Also remember that part of the time thet stock price gaps by far more than expected.  In that scenario, a higher quantity of formerly OTM options are now ITM.  Thus, large losses are not only possible, but they are more frequent that you realize.  Apparently your trades have worked out well (so far).

Think about this:  If those option buyers did not profit often enough to encourage them to pay 'high' prices for the options they buy, they would have stopped buying them long ago.  The truth is that these option buyers collect often enough to keep them coming back for more. 

5) That means you must be selective in which options you sell into earnings news.  This is especially true when you elect to sell naked options.  You cannot options on every stock, hoping that any random play will work.  This is a high risk/high reward game.  It's okay to participate, but please be aware of what you are doing and the risk involved.

827

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Selling Straddles: Too Risky or the Best Income Generator?

Thanks for the blog Mark. It's just great.

I wonder if you can give some advice?

I sell straddles, usually 30-45 days prior to expiration on the SPX index at the current market price. What do you think is the best option strategy to offset large moves up/ down?

Say I sell an SPX Dec 1185 straddle on Monday Nov 1, collecting 60 points in premium. I feel that a large downside move may occur that could take prices 10% down from 1185. Would buying a straight put (or a put spread) be best? It's an expensive route to take and just wondering if you have another solution?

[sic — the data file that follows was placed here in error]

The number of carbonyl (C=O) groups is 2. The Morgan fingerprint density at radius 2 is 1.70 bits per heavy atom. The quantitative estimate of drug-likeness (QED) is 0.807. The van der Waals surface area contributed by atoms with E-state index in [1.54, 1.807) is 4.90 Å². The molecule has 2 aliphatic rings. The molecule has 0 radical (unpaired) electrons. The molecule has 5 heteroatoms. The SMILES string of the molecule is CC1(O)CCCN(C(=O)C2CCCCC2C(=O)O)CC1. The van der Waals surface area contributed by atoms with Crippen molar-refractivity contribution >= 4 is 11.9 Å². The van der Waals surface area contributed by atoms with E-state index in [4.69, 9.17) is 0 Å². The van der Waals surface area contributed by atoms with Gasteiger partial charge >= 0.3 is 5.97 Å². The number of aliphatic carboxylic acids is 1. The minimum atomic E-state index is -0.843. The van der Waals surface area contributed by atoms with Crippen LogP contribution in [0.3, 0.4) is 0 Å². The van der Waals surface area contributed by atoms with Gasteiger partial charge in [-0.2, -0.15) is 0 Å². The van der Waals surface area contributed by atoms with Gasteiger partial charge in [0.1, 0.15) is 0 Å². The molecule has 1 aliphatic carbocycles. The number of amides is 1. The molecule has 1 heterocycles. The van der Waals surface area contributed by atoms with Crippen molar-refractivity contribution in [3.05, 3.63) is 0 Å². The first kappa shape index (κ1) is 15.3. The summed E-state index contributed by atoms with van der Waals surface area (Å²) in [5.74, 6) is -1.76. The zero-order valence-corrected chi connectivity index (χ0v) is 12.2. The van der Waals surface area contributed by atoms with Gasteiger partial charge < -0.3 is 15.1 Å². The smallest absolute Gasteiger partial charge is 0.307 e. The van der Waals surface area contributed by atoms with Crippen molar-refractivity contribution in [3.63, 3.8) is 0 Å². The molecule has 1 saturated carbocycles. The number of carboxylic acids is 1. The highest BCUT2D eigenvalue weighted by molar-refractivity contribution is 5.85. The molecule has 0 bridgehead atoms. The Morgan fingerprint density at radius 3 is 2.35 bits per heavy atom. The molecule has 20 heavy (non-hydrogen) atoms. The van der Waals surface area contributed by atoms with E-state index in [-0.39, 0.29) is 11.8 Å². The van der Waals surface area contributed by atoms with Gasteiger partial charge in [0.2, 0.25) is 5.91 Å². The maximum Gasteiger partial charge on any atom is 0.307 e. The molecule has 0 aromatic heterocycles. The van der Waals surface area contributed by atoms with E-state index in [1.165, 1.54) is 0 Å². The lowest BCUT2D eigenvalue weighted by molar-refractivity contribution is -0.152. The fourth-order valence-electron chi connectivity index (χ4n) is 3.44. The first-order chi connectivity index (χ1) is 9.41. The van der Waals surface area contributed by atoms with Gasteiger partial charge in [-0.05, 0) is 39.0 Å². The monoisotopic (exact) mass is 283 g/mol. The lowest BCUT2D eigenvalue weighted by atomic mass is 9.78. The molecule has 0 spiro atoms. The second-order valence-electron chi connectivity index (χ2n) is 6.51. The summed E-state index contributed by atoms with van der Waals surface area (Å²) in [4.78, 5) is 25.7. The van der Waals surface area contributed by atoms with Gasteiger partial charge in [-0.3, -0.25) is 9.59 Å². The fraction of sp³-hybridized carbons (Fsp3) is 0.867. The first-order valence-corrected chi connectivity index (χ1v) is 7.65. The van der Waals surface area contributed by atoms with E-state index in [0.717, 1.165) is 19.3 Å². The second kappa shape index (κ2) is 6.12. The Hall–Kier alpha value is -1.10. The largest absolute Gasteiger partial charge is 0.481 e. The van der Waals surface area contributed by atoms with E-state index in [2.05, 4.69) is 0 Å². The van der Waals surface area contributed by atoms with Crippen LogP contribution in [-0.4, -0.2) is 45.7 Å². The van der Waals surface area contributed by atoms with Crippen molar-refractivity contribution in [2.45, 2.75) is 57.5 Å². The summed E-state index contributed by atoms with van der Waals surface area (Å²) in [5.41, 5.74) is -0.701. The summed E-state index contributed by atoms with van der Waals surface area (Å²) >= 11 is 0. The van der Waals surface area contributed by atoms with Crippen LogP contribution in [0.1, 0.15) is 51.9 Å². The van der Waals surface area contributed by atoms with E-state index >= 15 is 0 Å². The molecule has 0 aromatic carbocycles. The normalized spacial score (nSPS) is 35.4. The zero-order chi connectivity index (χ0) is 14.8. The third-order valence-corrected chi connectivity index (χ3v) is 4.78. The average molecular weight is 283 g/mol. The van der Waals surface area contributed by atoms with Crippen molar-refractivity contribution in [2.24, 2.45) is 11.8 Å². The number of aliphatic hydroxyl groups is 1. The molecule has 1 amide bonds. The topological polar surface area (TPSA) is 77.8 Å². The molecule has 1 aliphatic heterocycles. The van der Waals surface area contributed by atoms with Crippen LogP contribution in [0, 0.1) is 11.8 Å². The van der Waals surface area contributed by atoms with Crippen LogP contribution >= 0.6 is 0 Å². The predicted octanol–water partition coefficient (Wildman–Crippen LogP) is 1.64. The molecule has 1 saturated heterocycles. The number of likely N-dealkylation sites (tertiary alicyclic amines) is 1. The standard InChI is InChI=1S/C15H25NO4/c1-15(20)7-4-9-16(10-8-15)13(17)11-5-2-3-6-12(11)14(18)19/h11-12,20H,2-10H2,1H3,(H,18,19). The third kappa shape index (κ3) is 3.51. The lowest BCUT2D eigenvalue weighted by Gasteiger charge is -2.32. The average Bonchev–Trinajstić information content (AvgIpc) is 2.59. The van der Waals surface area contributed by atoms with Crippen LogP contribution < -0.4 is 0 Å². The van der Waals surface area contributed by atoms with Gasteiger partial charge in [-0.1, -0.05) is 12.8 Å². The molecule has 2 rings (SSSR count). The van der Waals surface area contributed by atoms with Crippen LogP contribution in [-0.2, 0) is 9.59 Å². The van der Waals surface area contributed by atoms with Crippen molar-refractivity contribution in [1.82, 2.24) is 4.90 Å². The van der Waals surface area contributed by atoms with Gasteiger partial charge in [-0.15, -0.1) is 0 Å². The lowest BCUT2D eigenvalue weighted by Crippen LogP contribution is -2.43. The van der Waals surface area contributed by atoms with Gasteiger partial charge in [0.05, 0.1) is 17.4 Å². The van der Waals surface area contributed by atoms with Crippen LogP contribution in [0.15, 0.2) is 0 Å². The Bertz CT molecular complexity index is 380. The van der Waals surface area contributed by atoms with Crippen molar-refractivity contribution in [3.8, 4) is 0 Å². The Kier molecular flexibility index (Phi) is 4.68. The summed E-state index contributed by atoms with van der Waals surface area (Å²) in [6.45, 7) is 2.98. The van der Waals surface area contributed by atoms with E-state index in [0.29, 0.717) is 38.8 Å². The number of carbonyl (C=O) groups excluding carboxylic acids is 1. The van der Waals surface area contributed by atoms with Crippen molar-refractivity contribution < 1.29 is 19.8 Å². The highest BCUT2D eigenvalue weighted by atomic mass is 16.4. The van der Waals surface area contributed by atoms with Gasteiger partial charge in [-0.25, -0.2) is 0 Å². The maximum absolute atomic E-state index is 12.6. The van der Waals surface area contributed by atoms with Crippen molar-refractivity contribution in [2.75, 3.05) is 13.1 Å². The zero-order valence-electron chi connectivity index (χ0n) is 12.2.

Thanks.

Zoe

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Thanks.  Glad you find this blog to be useful.

The truth is that selling straddles is a strategy that seeks a high profit and it must come with significant risk

Zoe, when you are naked short options, loss is theoretically unlimited – and there's nothing to be done about that.  Sure, we know there will not be a 50% one-day rally, nor will there be a one-day 75% decline.  But they are theoretically possible and that makes it impossible to estimate the maximum loss for the straddle. 

If willing to live with the risk of a gigantic loss, then you may be comfortable selling straddles. However, because you are asking about risk reduction, I assume that unlimited loss is something you prefer to avoid.

Iron Condor vs. Straddle

The best (in my opinion) protection is to buy a put that is farther OTM than your short put.  In other words, I am willing to pay that very high price for the put because it provides complete protection against a huge gap opening – or any significant move.  By 'complete protection' I mean it establishes a maximum possible loss.  When you have the ability to set that loss potential, you are in position to trade more effectively.

 

Money management

For example, when you recognize the worst possible result, you are better able to size the trade properly.  Translation:  You can make a very good judgement about how many contracts to trade.  When selling straddles, there is no good method to allow effective money management. 

Note the difference: You can manage risk by adjusting positions as needed – assuming that there is no large market gap.  However, there is no way to practice sound money management money when you don't have a good  estimate of how much is at risk.